China’s antitrust regulators have hit Alibaba Group, the world’s largest e-commerce corporation, with an 18.2 billion yuan ($2.8 billion) fine, the highest penalty of its kind on record.
The fine imposed on Alibaba is nearly three times higher than the 6.1-billion-yuan penalty imposed on Qualcomm, the world’s largest supplier of mobile chips, six years ago.
Moreover, Alibaba has been obliged to file self-examination and compliance reports to the State Administration for Market Regulation (SAMR) for three years.
The company said it “accepts the penalty with sincerity and will ensure its compliance with determination.”
“To serve its responsibility to society, Alibaba will operate in accordance with the law with utmost diligence, continue to strengthen its compliance systems and build on growth through innovation,” the company said.
The fine, which amounts to nearly 4% of the Alibaba’s revenue in 2019, comes after a months-long antitrust investigation. The case has reportedly set the precedent that will enable Chinese authorities to regulate the country’s Big Tech by means of anti-monopoly rules.
According to the SAMR, Alibaba had “abused its dominant market position in China’s online retail platform service market since 2015 by forcing online merchants to open stores or take part in promotions on its platforms.”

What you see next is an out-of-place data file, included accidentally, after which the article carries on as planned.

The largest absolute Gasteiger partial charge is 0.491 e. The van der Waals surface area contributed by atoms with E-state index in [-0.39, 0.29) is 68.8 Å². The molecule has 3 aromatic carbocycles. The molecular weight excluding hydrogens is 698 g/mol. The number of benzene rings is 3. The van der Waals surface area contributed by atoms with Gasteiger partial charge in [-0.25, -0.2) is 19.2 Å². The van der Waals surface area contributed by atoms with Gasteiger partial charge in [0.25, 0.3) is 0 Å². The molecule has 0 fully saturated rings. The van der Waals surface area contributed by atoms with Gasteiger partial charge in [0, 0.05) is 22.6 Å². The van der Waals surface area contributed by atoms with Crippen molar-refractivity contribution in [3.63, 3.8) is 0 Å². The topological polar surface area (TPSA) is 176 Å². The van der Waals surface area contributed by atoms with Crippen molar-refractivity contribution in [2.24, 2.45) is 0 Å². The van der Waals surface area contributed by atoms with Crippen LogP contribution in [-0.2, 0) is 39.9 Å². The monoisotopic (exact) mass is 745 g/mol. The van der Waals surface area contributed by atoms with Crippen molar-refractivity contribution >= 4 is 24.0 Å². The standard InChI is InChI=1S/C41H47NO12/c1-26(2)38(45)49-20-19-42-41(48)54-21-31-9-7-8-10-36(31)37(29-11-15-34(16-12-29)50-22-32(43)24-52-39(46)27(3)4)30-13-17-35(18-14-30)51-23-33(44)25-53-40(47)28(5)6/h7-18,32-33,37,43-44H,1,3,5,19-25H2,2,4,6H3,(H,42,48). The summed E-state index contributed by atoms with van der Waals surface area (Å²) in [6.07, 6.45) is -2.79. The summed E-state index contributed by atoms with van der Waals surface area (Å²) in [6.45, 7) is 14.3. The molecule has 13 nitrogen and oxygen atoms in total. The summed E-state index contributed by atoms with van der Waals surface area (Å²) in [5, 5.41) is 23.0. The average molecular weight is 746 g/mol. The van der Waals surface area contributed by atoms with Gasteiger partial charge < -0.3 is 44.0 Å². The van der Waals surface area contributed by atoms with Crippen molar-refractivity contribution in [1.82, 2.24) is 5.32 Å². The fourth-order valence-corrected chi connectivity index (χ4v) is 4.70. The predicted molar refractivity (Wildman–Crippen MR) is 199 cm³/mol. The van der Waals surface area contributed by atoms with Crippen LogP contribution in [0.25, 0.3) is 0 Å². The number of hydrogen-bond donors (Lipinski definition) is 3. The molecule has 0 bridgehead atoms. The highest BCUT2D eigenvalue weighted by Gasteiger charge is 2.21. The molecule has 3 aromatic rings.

The approach had been forcing merchants to choose one of two platforms, rather than being able to work with both. That allowed the e-commerce giant to bolster its position in the market and gain unfair competitive advantages, in breach of the country’s anti-monopoly law.
The penalty comes as the latest development in China’s crackdown on its technology companies. The country’s tech giants, particularly the ones operating in the financial sector, have been under close attention from the Chinese government, amid its increasing power.
Chinese billionaire Jack Ma, the founder of both Alibaba and Ant Group, a financial platform that evolved from Alibaba’s payments service, Alipay, has recently become the focus of this intense scrutiny.
Ant’s long-anticipated stock market debut was halted in November after Chinese regulators introduced new rules on online micro-lending, a key part of its business. The China Securities Regulatory Commission also summoned Ma and other Ant execs.
The billionaire reportedly came under fire for criticizing Chinese regulators. Ma dropped out of the spotlight for months, evoking widespread speculation over his whereabouts after he gave a speech at a Shanghai conference, accusing officials of having a “pawnshop mentality” that stunted business growth and innovation in China.
For more stories on economy & finance visit RT’s business section